Pennington had considerable difficulty, at first,
in finding a second.
At last, however, he induced Decker and Briggs to represent him.
These two midshipmen went to see Dan Dalzell.
“Wait until I send for Mr. Farley,” proposed Dalzell. He soon had that midshipman, who was wholly willing to serve Darrin in any capacity.
“We’re ready to have the fight this evening,” proposed Midshipman Decker.
“We’re not,” retorted Dan, with vigor.
“This forenoon Pennington deliberately stepped on Darrin’s shoulder, with such force as to lame it a good deal,” replied Dan. “Our man insists that he has a right to rest his shoulder, and to wait until to-morrow.”
“But to-morrow we have a short shore liberty at Hampton Roads,” remonstrated Briggs.
“Yes; and during that shore liberty we can have the fight more safely than on board ship,” insisted Dalzell.
“But we intended to devote our shore leave to pleasure,” objected Decker.
“You’ll find plenty of pleasure, if you accept our proposition,” urged Dan dryly. “At any rate, we won’t hear of Darrin fighting before to-morrow. He must have to-night to rest that shoulder.”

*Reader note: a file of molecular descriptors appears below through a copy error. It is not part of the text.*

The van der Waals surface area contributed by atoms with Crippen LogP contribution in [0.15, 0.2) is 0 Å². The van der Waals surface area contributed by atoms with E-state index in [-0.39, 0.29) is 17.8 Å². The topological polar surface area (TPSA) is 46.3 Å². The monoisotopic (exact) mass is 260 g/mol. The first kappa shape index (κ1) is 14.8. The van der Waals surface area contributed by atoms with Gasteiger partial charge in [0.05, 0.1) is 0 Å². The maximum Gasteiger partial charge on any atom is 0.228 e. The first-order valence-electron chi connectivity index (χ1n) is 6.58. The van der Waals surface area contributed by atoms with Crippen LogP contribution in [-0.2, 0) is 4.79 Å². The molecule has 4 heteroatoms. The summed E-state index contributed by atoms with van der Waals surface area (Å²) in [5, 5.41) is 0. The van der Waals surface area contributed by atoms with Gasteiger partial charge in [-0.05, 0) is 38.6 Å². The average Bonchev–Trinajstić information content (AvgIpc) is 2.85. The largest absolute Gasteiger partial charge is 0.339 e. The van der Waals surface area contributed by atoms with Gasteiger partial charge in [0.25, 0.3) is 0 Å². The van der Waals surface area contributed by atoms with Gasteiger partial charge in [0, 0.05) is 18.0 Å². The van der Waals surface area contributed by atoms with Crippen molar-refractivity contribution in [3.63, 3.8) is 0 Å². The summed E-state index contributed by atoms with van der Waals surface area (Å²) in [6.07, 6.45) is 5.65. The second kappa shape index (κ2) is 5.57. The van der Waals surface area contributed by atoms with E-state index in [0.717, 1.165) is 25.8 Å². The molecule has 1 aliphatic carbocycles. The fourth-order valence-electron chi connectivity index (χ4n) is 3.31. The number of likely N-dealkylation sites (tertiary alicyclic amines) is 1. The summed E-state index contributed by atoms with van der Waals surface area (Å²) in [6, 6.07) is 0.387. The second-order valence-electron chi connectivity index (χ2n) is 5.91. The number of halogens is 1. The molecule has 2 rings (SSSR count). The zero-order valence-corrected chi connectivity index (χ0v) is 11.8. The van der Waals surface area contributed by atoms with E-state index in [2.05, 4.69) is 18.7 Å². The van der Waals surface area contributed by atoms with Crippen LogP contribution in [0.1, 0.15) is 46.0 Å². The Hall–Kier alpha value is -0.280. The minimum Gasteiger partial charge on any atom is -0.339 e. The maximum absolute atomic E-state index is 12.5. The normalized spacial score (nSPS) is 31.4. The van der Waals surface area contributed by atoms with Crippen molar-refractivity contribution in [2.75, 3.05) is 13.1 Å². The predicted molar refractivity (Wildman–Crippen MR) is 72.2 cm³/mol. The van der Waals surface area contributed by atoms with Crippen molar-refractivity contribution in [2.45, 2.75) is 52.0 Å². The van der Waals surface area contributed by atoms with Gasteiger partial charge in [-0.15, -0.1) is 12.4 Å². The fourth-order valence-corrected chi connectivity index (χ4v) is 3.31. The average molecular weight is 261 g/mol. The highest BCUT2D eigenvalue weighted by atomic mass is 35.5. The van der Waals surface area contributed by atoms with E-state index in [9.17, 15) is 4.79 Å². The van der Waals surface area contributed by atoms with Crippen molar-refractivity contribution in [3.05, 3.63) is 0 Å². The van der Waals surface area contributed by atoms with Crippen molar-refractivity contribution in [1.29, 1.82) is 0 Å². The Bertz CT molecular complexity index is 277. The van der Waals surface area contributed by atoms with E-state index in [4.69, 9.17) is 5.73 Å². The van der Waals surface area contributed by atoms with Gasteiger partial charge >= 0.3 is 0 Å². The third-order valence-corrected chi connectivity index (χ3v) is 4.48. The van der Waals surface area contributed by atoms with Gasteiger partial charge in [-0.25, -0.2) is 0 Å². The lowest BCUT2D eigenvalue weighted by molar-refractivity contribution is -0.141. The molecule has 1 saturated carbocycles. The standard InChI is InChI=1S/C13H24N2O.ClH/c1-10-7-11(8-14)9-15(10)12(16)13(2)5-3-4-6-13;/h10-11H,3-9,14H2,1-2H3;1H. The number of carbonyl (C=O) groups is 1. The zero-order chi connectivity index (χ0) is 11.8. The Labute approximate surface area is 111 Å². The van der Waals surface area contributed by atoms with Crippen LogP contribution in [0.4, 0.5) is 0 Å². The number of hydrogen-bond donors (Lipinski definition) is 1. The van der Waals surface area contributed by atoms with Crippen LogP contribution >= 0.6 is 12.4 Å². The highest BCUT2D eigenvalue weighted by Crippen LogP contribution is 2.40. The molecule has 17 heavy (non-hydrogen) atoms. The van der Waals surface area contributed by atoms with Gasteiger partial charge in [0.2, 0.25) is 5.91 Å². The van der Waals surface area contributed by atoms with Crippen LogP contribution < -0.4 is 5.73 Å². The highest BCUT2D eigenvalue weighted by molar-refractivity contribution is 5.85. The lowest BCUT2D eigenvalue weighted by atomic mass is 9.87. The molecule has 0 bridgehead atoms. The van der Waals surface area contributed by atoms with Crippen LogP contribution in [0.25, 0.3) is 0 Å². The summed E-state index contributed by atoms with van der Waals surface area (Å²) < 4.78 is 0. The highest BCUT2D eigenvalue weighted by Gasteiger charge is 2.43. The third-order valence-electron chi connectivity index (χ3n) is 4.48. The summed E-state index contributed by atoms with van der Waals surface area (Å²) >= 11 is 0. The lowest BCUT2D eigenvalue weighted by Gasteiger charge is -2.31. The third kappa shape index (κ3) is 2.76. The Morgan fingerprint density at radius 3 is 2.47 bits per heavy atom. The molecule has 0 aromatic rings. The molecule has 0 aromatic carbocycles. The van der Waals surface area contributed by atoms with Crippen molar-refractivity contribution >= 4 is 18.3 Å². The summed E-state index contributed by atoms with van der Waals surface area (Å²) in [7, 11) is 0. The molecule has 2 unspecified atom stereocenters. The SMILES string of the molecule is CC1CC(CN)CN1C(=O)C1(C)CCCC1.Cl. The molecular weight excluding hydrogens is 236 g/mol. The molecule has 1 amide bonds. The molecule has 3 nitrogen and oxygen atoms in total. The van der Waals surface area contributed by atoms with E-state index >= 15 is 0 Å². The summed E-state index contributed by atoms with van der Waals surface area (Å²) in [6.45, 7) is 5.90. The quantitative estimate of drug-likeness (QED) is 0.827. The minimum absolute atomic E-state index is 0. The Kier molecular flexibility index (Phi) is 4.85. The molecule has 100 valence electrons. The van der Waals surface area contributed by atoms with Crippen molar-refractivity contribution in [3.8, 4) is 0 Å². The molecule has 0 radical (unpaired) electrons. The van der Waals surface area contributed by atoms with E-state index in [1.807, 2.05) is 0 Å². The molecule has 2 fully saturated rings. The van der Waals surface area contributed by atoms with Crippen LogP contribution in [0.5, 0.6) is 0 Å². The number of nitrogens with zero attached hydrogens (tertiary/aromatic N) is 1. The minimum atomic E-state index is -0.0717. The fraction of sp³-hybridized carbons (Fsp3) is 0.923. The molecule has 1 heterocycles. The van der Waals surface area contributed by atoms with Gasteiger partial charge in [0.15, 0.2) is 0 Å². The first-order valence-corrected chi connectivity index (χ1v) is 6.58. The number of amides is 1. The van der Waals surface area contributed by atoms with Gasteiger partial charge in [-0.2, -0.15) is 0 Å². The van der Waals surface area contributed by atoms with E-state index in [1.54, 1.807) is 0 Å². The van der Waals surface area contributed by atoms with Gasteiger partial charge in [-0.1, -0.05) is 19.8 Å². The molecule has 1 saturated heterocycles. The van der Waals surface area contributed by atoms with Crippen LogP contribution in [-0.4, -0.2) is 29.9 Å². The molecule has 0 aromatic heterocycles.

“All right; so be it,” growled Decker, after a side glance at Briggs.
“On shore, at some point to be selected by the seconds?” asked Dan Dalzell.
“Yes; that’s agreed.”
Details as to whom to invite as referee and time-keeper were also arranged.
“I suppose we’ll have to use up our shore leave that way, then,” grunted Pennington, when told of the arrangement.
“There’s one way you can save the day,” grinned Decker.
“Put Darrin to sleep in the first round, then hurriedly dress and leave, and enjoy your time on shore.”
“But Darrin is a very able man with his fists,” observed Pennington.
“Yes; but you’re a mile bigger and heavier, and you’re spry, too. You ought to handle him with all the ease in the world.”
“I don’t know,” muttered Pennington, who didn’t intend to make the mistake of bragging in advance. “I’ll do my best, of course.”
“Oh, you’ll win out, if you’re awake,” predicted Midshipman Briggs confidently.
When the cadets were called, the following morning, they found the battleship fleet at anchor in Hampton Roads.
WHEN THE SECONDS WONDERED
One after another the launches sped ashore, carrying their swarms of distinguished looking young midshipmen.
The fight party managed to get off all in the same boat, and on one of the earliest trips.
Pennington was to have ordinary shore leave on the cruise, his fifty demerits to be paid for by loss of privileges on his return to the Naval Academy.
“Decker,” proposed Dan, “you and I can skip away and find a good place in no time. Then we can come back after the others.”